The Americano is a gentle introduction to the unique and bitter taste of Campari. It is a fascinating drink with a long and rich history, and it was the first cocktail mentioned in the James Bond novels. This is an iconic and delightful aperitif that you can enjoy before any meal.
The cocktail recipe itself is extremely simple: Equal parts of Campari and sweet vermouth are poured over ice and topped with soda. It's about as refreshing as a Campari cocktail can get, and the bittersweet taste will delight your palate. That is not to say that the Americano is for everyone. The flavor profile is decidedly Campari, which is bitter and not in line with the inherent tastes of many Americans. Yet, if you can give it a chance and train your palate to enjoy Campari, the Americano will soon become a favorite.
Gather the ingredients.
Pour the Campari and vermouth into an old-fashioned glass filled with ice cubes.
Top with the soda.
Garnish with a lemon twist or orange slice.
Serve and enjoy.
- Pour a quality clear soda water without sweeteners or extra flavors. Club soda is the most popular option, though seltzer and mineral water make fine Americanos as well.
- Ensure your sweet vermouth is fresh. The fortified wine does not have the long shelf life of distilled spirits and will go stale just three months after the bottle is opened.
- Switch to a highball glass and add more soda for a tall thirst quencher.
When Was the Americano Invented?
A classic cocktail, the Americano was first served in the 1860s at Gaspare Campari's bar in Milan, Italy. It was originally named "Milano-Torino" because of the origins of its two primary ingredients: Campari calls Milan home and the sweet vermouth was made in the style of Torino, Italy. The cocktail was later renamed because of its popularity among American tourists around the turn of the 20th century and prior to Prohibition.
What's the Difference Between the Americano and Negroni?
Campari is best-known for two famous cocktails: the Americano and Negroni. Both drinks use equal parts Campari and sweet vermouth, but the Negroni does not include soda, opting for an equal measure of gin instead. The Americano actually spurred the creation of the Negroni in the 1920s. It's said that Count Camillo Negroni ordered "an Americano with gin" while at a cafe in Florence, Italy. It's unclear if that story is true, however.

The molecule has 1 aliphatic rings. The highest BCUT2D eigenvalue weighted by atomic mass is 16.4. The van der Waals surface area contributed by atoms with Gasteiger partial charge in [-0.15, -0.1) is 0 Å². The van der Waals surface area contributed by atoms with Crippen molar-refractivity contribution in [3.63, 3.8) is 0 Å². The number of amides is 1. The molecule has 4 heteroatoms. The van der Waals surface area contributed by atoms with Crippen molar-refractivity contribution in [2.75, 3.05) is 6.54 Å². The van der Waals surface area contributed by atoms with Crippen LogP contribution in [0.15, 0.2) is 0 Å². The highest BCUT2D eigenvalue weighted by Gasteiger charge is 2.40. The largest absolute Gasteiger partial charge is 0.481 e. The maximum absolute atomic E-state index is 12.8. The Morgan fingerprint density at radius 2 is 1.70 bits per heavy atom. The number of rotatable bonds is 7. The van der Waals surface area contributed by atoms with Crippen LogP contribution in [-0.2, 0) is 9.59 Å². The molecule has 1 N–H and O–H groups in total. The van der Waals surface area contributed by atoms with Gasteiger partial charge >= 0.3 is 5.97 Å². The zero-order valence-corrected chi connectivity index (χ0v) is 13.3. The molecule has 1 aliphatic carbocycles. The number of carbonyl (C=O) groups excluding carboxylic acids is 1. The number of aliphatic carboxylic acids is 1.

James Bond and the Americano
It seems that Ian Fleming also had a fascination with the Americano. This is the first cocktail ordered by James Bond in "Casino Royale," Fleming's first 007 spy novel. However, the Vesper martini (or the manner in which it was ordered) overshadowed the Americano in the books and movies.
The Americano did make a few appearances in the series. In the short story, "A View to a Kill," Fleming explains where Bond thinks it appropriate to enjoy an Americano. He writes that "One cannot seriously drink in French cafes" and that gin, whiskey, and vodka have no place on sunny sidewalks. In this venue, "Bond always had the same thing—an Americano."
How Strong Is the Americano?
You can, of course, top the Americano with as much soda water as you like, and this will affect the strength of the cocktail. As an estimate, if the total volume is around 5 ounces, this Campari cocktail weighs in at a gentle 9 percent ABV (18 proof).
Regan, G. The Negroni, Drinking to la Dolce Vita, with Recipes and Lore. 2015.